Fortunately, some of the effects of chronic methamphetamine abuse appear to be, at least partially, reversible. A recent neuroimaging study showed recovery in some brain regions following prolonged abstinence (2 years, but not 6 months). This was associated with improved performance on motor and verbal memory tests. However, function in other brain regions did not display recovery even after 2 years of abstinence, indicating that some methamphetamine-induced changes are very long-lasting. Moreover, the increased risk of stroke from the abuse of methamphetamine can lead to irreversible damage to the brain.
Short-term effects may include:
- Increased attention and decreased fatigue
- Increased activity and wakefulness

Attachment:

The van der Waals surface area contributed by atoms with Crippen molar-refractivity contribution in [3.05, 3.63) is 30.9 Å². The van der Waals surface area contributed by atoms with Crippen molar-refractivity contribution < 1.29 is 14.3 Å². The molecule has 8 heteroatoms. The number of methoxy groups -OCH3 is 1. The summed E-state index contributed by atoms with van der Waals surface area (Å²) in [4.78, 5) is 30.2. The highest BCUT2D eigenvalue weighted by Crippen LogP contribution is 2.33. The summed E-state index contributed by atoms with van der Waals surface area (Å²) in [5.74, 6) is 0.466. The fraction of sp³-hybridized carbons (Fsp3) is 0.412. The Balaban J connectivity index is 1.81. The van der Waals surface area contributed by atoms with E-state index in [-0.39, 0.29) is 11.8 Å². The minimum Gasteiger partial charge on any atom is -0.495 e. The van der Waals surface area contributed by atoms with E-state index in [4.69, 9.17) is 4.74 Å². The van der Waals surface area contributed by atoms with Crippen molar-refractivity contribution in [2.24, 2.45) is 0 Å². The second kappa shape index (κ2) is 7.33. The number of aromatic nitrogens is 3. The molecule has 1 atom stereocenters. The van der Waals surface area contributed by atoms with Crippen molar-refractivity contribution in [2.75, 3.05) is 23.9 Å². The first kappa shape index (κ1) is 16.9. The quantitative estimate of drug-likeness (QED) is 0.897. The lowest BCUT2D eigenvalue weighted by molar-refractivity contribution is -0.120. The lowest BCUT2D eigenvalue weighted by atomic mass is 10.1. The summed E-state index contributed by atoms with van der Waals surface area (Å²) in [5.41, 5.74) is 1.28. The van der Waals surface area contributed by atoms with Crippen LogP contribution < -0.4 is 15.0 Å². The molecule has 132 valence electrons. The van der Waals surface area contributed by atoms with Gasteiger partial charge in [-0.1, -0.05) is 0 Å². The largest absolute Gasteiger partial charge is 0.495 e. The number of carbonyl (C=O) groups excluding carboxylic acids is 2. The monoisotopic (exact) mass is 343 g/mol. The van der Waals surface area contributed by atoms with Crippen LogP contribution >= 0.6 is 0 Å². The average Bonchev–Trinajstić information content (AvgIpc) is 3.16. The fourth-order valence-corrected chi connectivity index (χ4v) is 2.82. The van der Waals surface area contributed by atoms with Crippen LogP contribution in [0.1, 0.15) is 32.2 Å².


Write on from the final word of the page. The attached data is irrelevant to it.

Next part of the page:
- Decreased appetite
- Euphoria and rush
- Increased respiration
- Rapid/irregular heartbeat
Long-term effects may include:
- Psychosis, including:
- repetitive motor activity
- Changes in brain structure and function
- Memory Loss
- Aggressive or violent behavior
- Mood disturbances
- Severe dental problems
- Weight loss
The National Institute on Drug Abuse (NIDA) is part of the National Institutes of Health (NIH) , a component of the U.S. Department of Health and Human Services.